In November, the World Bank released its Ease of Doing Business Report for 2018 with the joyful news that Nigeria had moved up 24 places to be ranked in the 145th position out of 190 countries against the backdrop of a decade of decline in the global rankings. While the Executive arm received tonnes of plaudits for this great feat, many commentators forget that the Senate had helped to lay the groundwork with the Ease of Doing Business Bills – the Credit Bureau Services Bill and the Secured Transactions in Moveable Assets.

The Credit Bureau Services Bill passed in May 2017 helps reduce the risk of lending or engaging in business with individuals or companies with a financial history of not paying back while the Secured Transactions in Moveable Assets, enables ordinary Nigerians use invoices and receipts to access loans and working capital. Together, both laws smoothen the rough edges of doing business in Nigeria by securing lenders from working with people who have questionable financial history and also enabling more Nigerians to borrow towards growing their businesses. This, no doubt, would translate in unlocking more growth potential for our economy.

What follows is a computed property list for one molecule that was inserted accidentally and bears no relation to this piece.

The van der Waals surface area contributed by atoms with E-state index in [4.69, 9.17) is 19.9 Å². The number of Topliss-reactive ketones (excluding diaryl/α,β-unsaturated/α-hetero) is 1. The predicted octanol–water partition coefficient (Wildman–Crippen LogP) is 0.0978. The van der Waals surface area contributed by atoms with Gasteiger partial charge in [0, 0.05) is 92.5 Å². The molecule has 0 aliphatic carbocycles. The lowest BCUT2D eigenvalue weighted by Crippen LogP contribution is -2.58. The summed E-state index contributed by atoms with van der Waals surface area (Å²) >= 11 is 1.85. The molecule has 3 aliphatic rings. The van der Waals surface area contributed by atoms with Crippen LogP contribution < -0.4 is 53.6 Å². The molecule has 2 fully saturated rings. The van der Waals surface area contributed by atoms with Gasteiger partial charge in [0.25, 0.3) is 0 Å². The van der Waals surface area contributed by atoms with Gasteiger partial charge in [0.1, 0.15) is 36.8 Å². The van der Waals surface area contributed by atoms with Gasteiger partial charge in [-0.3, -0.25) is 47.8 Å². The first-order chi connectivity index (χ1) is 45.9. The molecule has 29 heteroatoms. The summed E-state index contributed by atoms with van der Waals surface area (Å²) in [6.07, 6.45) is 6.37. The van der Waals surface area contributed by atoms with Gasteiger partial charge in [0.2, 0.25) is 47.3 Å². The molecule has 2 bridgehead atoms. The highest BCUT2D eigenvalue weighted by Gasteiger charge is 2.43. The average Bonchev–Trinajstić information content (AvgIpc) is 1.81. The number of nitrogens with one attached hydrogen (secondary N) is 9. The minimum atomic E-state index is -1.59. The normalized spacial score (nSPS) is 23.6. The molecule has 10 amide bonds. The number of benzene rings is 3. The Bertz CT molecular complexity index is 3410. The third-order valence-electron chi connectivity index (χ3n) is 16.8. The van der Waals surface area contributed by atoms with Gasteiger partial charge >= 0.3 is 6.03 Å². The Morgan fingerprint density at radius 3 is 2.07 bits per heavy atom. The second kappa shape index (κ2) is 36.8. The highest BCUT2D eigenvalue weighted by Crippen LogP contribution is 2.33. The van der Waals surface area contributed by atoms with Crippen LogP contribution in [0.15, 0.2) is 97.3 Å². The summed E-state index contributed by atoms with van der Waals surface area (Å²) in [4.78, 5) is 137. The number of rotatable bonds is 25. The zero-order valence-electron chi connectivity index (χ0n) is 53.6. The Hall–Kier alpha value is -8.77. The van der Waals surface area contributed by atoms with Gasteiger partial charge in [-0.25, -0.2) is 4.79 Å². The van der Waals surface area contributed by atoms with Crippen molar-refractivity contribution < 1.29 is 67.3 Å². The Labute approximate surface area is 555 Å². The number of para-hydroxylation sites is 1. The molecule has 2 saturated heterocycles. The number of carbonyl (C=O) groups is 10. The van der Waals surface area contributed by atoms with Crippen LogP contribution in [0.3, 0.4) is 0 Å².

Lastly, as a nation we have always paid lip service when it comes to leveraging technology to make life easier for the people. What better way to side with the people than to show understanding that the viability of our whole democracy lies in the integrity of our electoral system with the passage of the INEC Reform Bill which will shore up and safeguard our voting process.

Thanks to the bill, there shall now be full biometric accreditation of voters with Smart Card Readers, INEC Officers must now instantly transmit accreditation data and results from Polling Units to various collation centers in a manner that determines final results on real time basis. INEC is also now mandated to keep a National Electronic Register of Election Results as a distinct database or repository of polling unit by polling unit results for all elections conducted by INEC. Collation of election result is also now mainly electronic, as transmitted unit results will help to determine final results on real time basis. But the best part of the bill is that it kick-starts, in earnest, the technological evolution of our voting system. Such adoption of technology to drive our political system as piloted by the Senate would make our elections more free, fair and transparent.

The Whistleblower Protection Bill, Nigerian Financial Intelligence Unit (NFIU) Bill and Mutual Assistance in Criminal Matters Bill all passed this year are aimed that giving fillip to the fight against corruption. This somewhat deals a lie to the notion that the Legislative arm of government is not interested in killing corruption before it kills the nation.